Photographed By Erin Phraner.
One of the most frustrating parts of suffering through a compulsive-eating disorder is the sheer number of people who think their struggles boil down to "poor self-control." Of course, it's not just binge-eaters who face this stigma. While we've come a long way in our collective understanding of compulsive behavior, many of us still can't understand why an alcoholic, or a drug addict, or someone who suffers from OCD, can't just get their act together and turn down that drink or that fifth slice of pizza — especially when they presumably know it's not good for them.
A new study by scientists at the University of Cambridge seems to shed new light on how compulsion disorders affect decision-making. Published this week in the journal Molecular Psychiatry, the study examined how the brains of 150 meth addicts, alcoholics, and compulsive eaters dealt with everyday choices, as compared with healthy subjects.
Prior to this research, studies have shown that we make decisions using one of two distinct processes. Some of our choices are based on our future goals, while others are made out of habit and our recollections of past benefits from similar decisions; scientists think these two processes occur in different parts of the brain.
In order to test this theory, subjects were put through a computer training program that gauged their ability to overcome habitual, compulsive impulses to act in a way that reflected future goals. The researchers compared the results of the training to MRI scans of the subjects' brains. They found that those who suffered from compulsive disorders tended to make more habitual decisions rather than prudent, goal-oriented ones, as compared to the healthy volunteers. Further, the scans showed that these subjects had fewer neurons in the orbital frontal cortex and left ventral striatum, which are known to handle our perception of goals and rewards.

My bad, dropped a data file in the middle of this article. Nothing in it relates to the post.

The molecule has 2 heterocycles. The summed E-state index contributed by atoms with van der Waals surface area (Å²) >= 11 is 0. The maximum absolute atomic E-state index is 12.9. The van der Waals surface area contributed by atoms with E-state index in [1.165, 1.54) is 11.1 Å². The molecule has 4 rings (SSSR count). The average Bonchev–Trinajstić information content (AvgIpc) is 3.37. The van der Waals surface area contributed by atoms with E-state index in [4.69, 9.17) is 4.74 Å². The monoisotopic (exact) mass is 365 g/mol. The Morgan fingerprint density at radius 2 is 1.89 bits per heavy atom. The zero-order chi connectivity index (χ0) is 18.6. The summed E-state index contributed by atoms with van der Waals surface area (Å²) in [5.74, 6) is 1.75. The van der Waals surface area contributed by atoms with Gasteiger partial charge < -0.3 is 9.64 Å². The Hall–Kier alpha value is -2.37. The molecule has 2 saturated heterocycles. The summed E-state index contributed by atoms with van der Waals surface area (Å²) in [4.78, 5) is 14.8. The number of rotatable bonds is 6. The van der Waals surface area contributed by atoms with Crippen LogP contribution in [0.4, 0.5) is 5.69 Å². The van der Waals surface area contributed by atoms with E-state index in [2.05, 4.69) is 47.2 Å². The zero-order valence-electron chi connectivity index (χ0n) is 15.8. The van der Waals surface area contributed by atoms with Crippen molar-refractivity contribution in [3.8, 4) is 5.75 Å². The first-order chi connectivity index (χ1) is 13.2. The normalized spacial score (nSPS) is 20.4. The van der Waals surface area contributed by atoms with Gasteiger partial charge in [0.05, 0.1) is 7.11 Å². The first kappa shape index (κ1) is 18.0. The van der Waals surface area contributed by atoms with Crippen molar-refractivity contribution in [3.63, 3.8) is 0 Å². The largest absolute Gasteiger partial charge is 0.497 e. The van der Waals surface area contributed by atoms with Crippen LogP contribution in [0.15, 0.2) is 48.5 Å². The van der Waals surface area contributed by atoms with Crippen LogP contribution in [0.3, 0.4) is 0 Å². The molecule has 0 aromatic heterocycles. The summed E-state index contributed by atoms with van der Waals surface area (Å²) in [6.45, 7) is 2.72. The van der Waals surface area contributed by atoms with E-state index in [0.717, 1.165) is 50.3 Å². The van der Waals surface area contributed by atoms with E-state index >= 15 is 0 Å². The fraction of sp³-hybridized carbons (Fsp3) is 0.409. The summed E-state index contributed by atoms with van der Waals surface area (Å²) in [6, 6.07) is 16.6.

This finding is the latest in a growing body of research suggesting that compulsive behavior — whether it's drinking, exercising, or eating — is due to factors outside of an individual's control. In this case, of course, the important factor seems to be an inherent inability to set goals or consider the future when making decisions. Study lead author Valerie Voon puts it this way: "Seemingly diverse choices — drug taking, eating [unhealthy food] despite weight gain, and compulsive cleaning or checking — have an underlying common thread: Rather than a person making a choice based on what they think will happen, their choice is automatic or habitual." Of course, it will probably take more than a few brain scans to change people's minds about compulsive eaters (and addicts in general). But, this study provides yet more proof that "self-control issue" doesn't even begin to cover it when it comes to disorders like these.